In 1974, Dennis Main Wilson produced a short BBC sketch series for Feldman entitled Marty Back Together Again – a reference to reports about the star's health. But this never captured the impact of the earlier series. The Marty series proved popular enough with an international audience (the first series won the Golden Rose Award at Montreux) to launch a film career. His first feature role was in Every Home Should Have One (1970).[4] Feldman spent time in Soho jazz clubs, as he found a parallel between "riffing" in a comedy partnership and the improvisation of jazz.[4]

File:Marty Feldman 1972.JPG
Promotional photo for Marty Feldman's Comedy Machine. The programmes were taped at ATV's Elstree studios, near London.

Feldman's performances on American television included The Dean Martin Show. On film, he was Igor (pronounced "EYE-gore" – a comic response to Wilder's claim that "it's pronounced FRONK-EN-SHTEEN") in Mel Brooks' Young Frankenstein (1974) where many lines were improvised. Gene Wilder says he had Feldman in mind when he wrote the part.[4] At one point, Dr Frankenstein (Wilder) scolds Igor with the phrase, "Damn your eyes!" Feldman turns to the camera, points to his misaligned eyes with a grin and says, "Too late!"

In 1976, Feldman ventured into Italian cinema, starring with Barbara Bouchet in 40 gradi all'ombra del lenzuolo (Sex with a Smile), a sex comedy. He appeared in The Adventure of Sherlock Holmes' Smarter Brother and Mel Brooks' Silent Movie, as well as directing and starring in The Last Remake of Beau Geste. He guest-starred in the "Arabian Nights" episode of The Muppet Show with several Sesame Street characters, especially Cookie Monster with whom he shared a playful cameo comparing their eyes side by side.

During the course of his career, Feldman recorded one LP, I Feel a Song Going Off (1969), re-released as The Crazy World of Marty Feldman. The songs were written by Denis King, John Junkin and Bill Solly (a writer for Max Bygraves and The Two Ronnies).[8] It was re-released as a CD in 2007.

Personal life

Feldman was married to Lauretta Sullivan (29 September 1935 – 12 March 2010) from January 1959 until his death in 1982.[9] She died at age 74 in Studio City, California.[10]

His younger sister, Pamela,[11] who no longer uses her family name, lives in the Tereken district of the Belgian town of Sint-Niklaas, and now uses the name Veronique.[citation needed]


Feldman died from a heart attack in a hotel room in Mexico City on 2 December 1982 at age 48, during the making of the film Yellowbeard. On the DVD commentary of Young Frankenstein, Mel Brooks cites factors that may have contributed to Marty's death: "He smoked sometimes half-a-carton (5 packs) of cigarettes daily, drank copious amounts of black coffee, and ate a diet rich in eggs and dairy products".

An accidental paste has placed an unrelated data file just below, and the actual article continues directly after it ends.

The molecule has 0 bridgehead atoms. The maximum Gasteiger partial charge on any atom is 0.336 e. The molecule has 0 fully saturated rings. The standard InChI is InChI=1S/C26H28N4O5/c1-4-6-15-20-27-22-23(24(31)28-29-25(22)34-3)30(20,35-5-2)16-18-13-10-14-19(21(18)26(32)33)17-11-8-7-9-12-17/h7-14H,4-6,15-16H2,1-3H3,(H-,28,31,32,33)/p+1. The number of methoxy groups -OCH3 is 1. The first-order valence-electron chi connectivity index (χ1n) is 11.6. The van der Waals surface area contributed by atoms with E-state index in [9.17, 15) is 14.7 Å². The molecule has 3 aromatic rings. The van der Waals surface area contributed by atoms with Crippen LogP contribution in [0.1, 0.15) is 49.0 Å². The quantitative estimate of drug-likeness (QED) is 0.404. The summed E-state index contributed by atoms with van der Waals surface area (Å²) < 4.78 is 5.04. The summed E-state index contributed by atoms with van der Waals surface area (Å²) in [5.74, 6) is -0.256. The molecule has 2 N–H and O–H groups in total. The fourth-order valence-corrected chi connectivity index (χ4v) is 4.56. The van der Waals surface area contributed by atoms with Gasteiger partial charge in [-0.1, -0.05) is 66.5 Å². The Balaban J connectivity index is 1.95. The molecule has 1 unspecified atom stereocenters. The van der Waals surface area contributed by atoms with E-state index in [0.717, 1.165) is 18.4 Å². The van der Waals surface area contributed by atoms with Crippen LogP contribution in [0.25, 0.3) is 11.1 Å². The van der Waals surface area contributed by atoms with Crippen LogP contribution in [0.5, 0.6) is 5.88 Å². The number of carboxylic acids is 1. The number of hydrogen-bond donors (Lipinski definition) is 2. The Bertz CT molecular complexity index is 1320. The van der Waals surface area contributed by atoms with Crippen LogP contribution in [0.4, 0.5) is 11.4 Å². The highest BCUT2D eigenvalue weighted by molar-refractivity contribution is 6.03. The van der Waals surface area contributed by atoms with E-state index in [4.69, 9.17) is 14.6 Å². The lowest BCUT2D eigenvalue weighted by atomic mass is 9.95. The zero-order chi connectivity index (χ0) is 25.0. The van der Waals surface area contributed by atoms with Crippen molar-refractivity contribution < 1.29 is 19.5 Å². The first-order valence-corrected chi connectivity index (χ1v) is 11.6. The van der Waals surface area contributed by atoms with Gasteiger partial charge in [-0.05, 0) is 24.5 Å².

File:Martin Feldman - photo by Jim Tipton, curtesy of findagravedotcom.jpg
Feldman's gravestone in Forest Lawn Memorial Park

Michael Mileham, who made the behind-the-scenes movie Group Madness about the making of Yellowbeard, said that on the day before Feldman died, the two of them had swum to a small island in a lake in Mexico City where a local was selling lobster and coconuts. Mileham and Feldman used the same knife on their lobsters; Mileham claimed he got shellfish poisoning the next day, and theorised that this could also have contributed to Marty's death.[citation needed]

He is buried in Forest Lawn – Hollywood Hills Cemetery near his idol, Buster Keaton, in the Garden of Heritage.[4]


Television series


  1. ^ Marty Feldman biography – Screen Online, United Kingdom
  2. ^ "MOVIE MEMORY Marty Feldman 1977". 4 August 2002. Retrieved 30 August 2009. 
  3. ^
  4. ^ a b c d e f g h i j k l m n o p q Marty Feldman: Six Degrees of Separation, BBC4
  5. ^ a b Martin Chilton "Marty Feldman – The Biography Of A Comedy Legend by Robert Ross: review", Daily Telegraph, 17 November 2011
  6. ^ a b John Oliver "Feldman, Marty (1934–1982)", BFI Screenonline
  7. ^ BBC Radio 2 programme East End Boys, 2014
  8. ^ "Kettering Magazine Issue #2". Retrieved 30 August 2009. 
  9. ^ NNDb profile
  10. ^ according to a story published in the Los Angeles Times on 15 April 2010
  11. ^ Oxford Dictionary of National Biography

Further reading

  • From Fringe to Flying Circus—Celebrating a Unique Generation of Comedy 1960–1980 – Roger Wilmut, Eyre Methuen Ltd, 1980.

External links